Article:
A Super Simple Horizontal Navigation Bar

Published September 4, 2009 by CSS Newbies.

Simple Navigation Bar

I occurs to me that, while I’ve written tutorials on tabbed navigation bars, dropdown navigation bars, and even horizontal dropdown navigation bars, I’ve never stopped to explain how to build a basic, no-frills horizontal navigation bar. And in more cases than not, a simple navigation bar is exactly what the doctor ordered.

So today’s tutorial is all about going back to basics. This is what you need to know to build a simple navigation bar like the one pictured above (and you can see a working example here).

The List

As with most modern navigation bars, ours will be based on the unordered list (<ul>) tag. This makes semantic sense, a navigation bar is really nothing but a list of links leading into your site. The traditional horizontal orientation is simply a convenient means to get all of our most important list items “above the fold,” so the user can see them without having to scroll down the page.

So here is our sample HTML:

<ul id="nav">
	<li><a href="#">About Us</a></li>
	<li><a href="#">Our Products</a></li>
	<li><a href="#">FAQs</a></li>
	<li><a href="#">Contact</a></li>
	<li><a href="#">Login</a></li>
</ul>

That’s really all it takes! You’ll notice I did use one ID, so we could tell our navigation bar apart from all the other unordered lists on the page. But if this were tucked into a div with its own ID (like a “banner” or “header” div), the ID probably wouldn’t be necessary. And yes, I could add even more IDs and classes if I wanted to make this fancier, but we’re all about simplicity today.

Making It Horizontal

By default, our list is vertical. So let’s make it horizontal:

#nav {
	width: 100%;
	float: left;
	margin: 0 0 3em 0;
	padding: 0;
	list-style: none; }
#nav li {
	float: left; }

Here we’re floating both our list and our list items left. Floating the list items left is what pulls them into a nice horizontal row for us, stacking the items from left to right. However, because of how floats behave, our containing list will collapse to a height of zero unless it is also floated left.

And that wouldn’t be a major problem, except I’m planning to give my list a background color later that I want to show up behind my list items, and if my list collapses, that won’t happen. That’s also why I’m giving my list a width of 100%: That way, it’ll fill up the entire width of the page (or of its container, if it’s in a container with a width set).

I’m also removing most of the margins and padding to make the list behave itself (I’m leaving some margin on the bottom, simply for aesthetic purposes), and setting the list-style to “none,” which removes the bullets from my list.

At this point, our navigation bar looks something like this:

Unstyled Horizontal Navigation Bar

Certainly nothing stylish (and probably difficult to use, to boot), but believe it or not, most of our heavy lifting is now done! From this basic framework, you could construct any number of unique navigation bars. But let’s style ours a bit.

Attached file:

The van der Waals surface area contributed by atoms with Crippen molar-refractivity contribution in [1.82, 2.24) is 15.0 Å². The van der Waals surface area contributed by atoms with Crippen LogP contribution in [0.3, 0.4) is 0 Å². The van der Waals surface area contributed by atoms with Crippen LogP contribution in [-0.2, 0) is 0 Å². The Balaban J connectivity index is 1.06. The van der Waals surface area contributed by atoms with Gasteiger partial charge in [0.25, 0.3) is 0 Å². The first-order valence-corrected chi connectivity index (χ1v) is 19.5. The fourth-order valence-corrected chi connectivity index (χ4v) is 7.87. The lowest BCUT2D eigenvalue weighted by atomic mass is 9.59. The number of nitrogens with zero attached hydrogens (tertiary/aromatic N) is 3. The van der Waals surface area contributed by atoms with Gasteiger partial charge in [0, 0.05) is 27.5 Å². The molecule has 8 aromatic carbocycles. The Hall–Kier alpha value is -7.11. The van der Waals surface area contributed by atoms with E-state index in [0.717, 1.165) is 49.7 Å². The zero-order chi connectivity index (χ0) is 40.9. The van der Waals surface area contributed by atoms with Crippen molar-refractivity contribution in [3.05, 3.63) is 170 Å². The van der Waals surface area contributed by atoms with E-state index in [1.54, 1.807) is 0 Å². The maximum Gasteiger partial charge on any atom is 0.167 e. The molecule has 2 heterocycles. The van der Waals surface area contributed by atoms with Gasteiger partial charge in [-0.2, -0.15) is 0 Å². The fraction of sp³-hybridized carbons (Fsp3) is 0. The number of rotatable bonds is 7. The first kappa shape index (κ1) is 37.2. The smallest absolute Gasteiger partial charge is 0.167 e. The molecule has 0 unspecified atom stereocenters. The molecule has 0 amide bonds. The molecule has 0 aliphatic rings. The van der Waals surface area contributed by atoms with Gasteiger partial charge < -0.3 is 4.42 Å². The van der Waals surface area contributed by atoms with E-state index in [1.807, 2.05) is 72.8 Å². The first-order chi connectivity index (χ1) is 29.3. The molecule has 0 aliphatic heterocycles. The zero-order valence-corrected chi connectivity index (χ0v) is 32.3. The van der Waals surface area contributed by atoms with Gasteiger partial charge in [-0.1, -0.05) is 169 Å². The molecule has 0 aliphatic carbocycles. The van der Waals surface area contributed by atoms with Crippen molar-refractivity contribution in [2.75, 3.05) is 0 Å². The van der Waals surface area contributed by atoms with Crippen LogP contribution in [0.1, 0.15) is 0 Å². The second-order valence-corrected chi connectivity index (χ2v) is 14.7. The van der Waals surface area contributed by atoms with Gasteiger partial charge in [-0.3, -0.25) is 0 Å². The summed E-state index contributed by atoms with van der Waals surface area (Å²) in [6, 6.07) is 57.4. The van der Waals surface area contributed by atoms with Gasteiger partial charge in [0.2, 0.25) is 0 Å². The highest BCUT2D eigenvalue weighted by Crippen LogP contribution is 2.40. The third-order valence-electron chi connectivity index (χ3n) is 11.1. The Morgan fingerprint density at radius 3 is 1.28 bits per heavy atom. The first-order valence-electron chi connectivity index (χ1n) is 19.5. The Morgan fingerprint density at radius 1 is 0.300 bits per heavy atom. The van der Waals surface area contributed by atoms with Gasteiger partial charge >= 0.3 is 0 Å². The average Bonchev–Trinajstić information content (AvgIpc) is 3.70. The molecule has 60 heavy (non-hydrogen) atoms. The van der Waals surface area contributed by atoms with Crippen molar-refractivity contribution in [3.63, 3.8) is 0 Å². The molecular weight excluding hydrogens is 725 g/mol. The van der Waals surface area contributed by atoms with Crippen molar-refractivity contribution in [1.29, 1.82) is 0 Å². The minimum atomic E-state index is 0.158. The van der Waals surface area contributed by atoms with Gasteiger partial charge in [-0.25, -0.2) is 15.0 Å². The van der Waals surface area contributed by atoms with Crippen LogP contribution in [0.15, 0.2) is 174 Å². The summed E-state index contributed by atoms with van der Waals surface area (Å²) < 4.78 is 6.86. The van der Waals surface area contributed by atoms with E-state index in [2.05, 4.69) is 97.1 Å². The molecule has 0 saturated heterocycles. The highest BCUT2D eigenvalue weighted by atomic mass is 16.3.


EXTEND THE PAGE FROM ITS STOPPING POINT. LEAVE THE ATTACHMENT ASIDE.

First, we’ll give our navigation bar a background and some borders by updating our #nav CSS to this:

#nav {
	width: 100%;
	float: left;
	margin: 0 0 3em 0;
	padding: 0;
	list-style: none;
	background-color: #f2f2f2;
	border-bottom: 1px solid #ccc; 
	border-top: 1px solid #ccc; }

And let’s give our anchor tags a bit of breathing room and style, too:

#nav li a {
		display: block;
		padding: 8px 15px;
		text-decoration: none;
		font-weight: bold;
		color: #069;
		border-right: 1px solid #ccc; }

Here, I’m giving the anchors a display of “block” to make sure they fill up the entire list item and make the whole area clickable. Then I’m adding some padding to space them out a bit. I’m also removing the underline, making the font bold, setting our color to a nice blue, and adding a border to the right-hand side of the item, which matches the border we added to the top and bottom of our unordered list.

And finally, let’s give the navigation items a different color when our users mouse over:

#nav li a:hover {
		color: #c00;
		background-color: #fff; }

And just like that, we have a perfectly functional, useable, and useful navigation bar. You can see it in action here. And here’s all the CSS in one location:

#nav {
	width: 100%;
	float: left;
	margin: 0 0 3em 0;
	padding: 0;
	list-style: none;
	background-color: #f2f2f2;
	border-bottom: 1px solid #ccc; 
	border-top: 1px solid #ccc; }
#nav li {
	float: left; }
#nav li a {
	display: block;
	padding: 8px 15px;
	text-decoration: none;
	font-weight: bold;
	color: #069;
	border-right: 1px solid #ccc; }
#nav li a:hover {
	color: #c00;
	background-color: #fff; }

Like I said, this is a useful framework from which to work. 90% of the navigation bars I build start out almost exactly like this. It’s just a matter of styling them in different ways to get the look you’re going for.

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